The customer is not always right… no matter what he says

20 September, 2007    

Those who stress negotiated meaning argue that the meanings of texts are neither completely predetermined nor completely open, but are subject to certain constraints. Some commentators refer to influences on the process of making meaning such as ‘a preferred reading’ – which may be represented in the text as ‘an inscribed reader’ or may emerge in ‘interpretative communities’. Individual readers may either accept, modify, ignore or reject such preferred readings, according to their experience, attitudes and purposes.

We are all familiar with concepts which urge us to prioritise the user/audience member. User-centred design is hugely popular in digital media projects, web projects and consumer goods. More and more the role of the consumer in the construction of meaning, and value, is coming to be acknowledged and even prioritised. Web 2.0 technologies, and emerging interaction techniques and practices open up the possibilities for communication which is direct and deeply personal to our consumers. But with these possibilities come dangers.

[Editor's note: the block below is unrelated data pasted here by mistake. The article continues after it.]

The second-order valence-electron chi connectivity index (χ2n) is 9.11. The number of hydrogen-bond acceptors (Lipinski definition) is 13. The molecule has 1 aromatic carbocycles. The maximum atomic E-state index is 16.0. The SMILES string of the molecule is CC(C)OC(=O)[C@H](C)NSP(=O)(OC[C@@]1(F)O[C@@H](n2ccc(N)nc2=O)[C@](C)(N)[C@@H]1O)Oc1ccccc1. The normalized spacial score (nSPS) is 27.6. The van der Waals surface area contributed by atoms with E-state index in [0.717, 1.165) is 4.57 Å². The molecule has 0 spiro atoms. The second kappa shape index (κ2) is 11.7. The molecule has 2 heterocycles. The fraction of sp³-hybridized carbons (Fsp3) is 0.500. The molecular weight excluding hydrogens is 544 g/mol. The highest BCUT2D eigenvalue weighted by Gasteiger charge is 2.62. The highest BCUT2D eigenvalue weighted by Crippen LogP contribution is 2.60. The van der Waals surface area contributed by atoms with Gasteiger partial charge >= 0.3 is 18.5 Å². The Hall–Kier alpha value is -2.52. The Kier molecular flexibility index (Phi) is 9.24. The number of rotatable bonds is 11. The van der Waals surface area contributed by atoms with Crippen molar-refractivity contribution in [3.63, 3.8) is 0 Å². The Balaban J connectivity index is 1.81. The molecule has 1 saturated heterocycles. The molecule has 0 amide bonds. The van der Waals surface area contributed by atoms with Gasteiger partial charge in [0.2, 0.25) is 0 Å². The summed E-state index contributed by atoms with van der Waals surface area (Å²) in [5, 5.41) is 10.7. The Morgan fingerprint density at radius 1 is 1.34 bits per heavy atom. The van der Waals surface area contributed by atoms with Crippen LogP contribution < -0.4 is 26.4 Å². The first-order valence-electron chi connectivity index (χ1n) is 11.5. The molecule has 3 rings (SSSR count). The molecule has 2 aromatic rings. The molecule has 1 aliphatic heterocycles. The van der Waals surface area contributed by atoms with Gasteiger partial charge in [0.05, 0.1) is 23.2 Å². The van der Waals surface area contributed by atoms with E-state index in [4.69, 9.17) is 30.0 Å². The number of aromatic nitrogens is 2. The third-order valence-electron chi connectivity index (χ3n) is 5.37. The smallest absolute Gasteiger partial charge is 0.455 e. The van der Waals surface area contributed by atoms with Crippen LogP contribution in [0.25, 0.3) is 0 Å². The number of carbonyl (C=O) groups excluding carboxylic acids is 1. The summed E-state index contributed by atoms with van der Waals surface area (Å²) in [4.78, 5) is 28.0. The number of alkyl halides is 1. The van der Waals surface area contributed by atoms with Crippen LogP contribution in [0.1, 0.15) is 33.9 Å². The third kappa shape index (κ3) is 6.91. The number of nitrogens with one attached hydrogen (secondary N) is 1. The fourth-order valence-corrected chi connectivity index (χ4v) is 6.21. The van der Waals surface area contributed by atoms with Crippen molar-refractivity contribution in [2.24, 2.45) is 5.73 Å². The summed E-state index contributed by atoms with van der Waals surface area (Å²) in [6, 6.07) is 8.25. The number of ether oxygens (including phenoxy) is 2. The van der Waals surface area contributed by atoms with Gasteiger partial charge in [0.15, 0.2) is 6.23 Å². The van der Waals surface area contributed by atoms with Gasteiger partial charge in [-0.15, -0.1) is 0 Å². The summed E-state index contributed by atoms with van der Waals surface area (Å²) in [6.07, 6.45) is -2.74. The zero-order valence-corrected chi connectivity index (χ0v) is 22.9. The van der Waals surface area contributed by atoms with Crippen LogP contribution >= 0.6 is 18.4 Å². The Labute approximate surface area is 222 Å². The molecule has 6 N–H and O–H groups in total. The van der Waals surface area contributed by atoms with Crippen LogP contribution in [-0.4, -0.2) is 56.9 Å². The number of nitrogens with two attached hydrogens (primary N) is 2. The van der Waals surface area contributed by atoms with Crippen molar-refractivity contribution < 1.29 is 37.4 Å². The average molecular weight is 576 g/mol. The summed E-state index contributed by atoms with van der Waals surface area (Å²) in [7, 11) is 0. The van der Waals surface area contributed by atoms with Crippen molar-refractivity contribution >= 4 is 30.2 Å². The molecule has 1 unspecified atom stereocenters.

As arts marketers we are often responsbile for constucting, modifying, incubating the expectations of our audiences. There exists a bond of trust between artists, marketers and audiences as each contributes distinct elements to construct the transactions which occur in cultural consumption. A play may only last 60 minutes, but if a person booked their tickets 3 weeks in advance they have had three weeks with an idea that you (the marketer) and they made together – it is unique to them, was constructed with your help, and with the ideas that the artist gave you about what they should expect.

We lay the foundations for individuals to build complex relationships with the organisations we represent. The foundations will be more accessible to some individuals, and similarly more fertile ground for discreet segments. But by thinking in terms of foundations. By understanding that we are building the schemata of relationships, the skeleton, which the attender will apply meaning we fully understand the potential for personalised approaches.

The schemta which we construct begins and ends in brands – which I will talk about in more detail next week as I describe a shift from an acquisition mindset, where we are trying to communicate a simple, monologic message, to a series of unique relationships, as we induce attenders to climb a ladder of trust, commitment and ultimately meaning.



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